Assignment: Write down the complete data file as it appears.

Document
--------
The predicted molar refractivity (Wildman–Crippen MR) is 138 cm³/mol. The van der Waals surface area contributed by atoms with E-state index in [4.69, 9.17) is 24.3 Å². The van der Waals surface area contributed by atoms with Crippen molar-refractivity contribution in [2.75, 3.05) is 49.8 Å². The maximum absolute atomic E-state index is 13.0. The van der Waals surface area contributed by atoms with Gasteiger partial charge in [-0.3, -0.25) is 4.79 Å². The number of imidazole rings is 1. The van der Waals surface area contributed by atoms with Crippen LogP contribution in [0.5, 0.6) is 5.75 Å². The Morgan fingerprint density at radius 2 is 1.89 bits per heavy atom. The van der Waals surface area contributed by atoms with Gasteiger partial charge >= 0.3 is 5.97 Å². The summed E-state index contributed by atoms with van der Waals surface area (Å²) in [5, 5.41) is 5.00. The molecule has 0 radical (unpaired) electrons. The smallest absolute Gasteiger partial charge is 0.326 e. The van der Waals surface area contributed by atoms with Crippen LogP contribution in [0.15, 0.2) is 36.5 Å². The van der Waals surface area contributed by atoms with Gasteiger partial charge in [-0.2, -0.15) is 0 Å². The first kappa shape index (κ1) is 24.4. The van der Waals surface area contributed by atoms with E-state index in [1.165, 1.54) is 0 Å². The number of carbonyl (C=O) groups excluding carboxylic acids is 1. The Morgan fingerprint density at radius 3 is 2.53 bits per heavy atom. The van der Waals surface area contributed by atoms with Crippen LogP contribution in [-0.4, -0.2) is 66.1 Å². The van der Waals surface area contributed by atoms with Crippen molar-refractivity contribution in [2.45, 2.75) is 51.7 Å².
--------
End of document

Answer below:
The predicted molar refractivity (Wildman–Crippen MR) is 138 cm³/mol. The van der Waals surface area contributed by atoms with E-state index in [4.69, 9.17) is 24.3 Å². The van der Waals surface area contributed by atoms with Crippen molar-refractivity contribution in [2.75, 3.05) is 49.8 Å². The maximum absolute atomic E-state index is 13.0. The van der Waals surface area contributed by atoms with Gasteiger partial charge in [-0.3, -0.25) is 4.79 Å². The number of imidazole rings is 1. The van der Waals surface area contributed by atoms with Crippen LogP contribution in [0.5, 0.6) is 5.75 Å². The Morgan fingerprint density at radius 2 is 1.89 bits per heavy atom. The van der Waals surface area contributed by atoms with Gasteiger partial charge >= 0.3 is 5.97 Å². The summed E-state index contributed by atoms with van der Waals surface area (Å²) in [5, 5.41) is 5.00. The molecule has 0 radical (unpaired) electrons. The smallest absolute Gasteiger partial charge is 0.326 e. The van der Waals surface area contributed by atoms with Crippen LogP contribution in [0.15, 0.2) is 36.5 Å². The van der Waals surface area contributed by atoms with Gasteiger partial charge in [-0.2, -0.15) is 0 Å². The first kappa shape index (κ1) is 24.4. The van der Waals surface area contributed by atoms with E-state index in [1.165, 1.54) is 0 Å². The number of carbonyl (C=O) groups excluding carboxylic acids is 1. The Morgan fingerprint density at radius 3 is 2.53 bits per heavy atom. The van der Waals surface area contributed by atoms with Crippen LogP contribution in [-0.4, -0.2) is 66.1 Å². The van der Waals surface area contributed by atoms with Crippen molar-refractivity contribution in [2.45, 2.75) is 51.7 Å².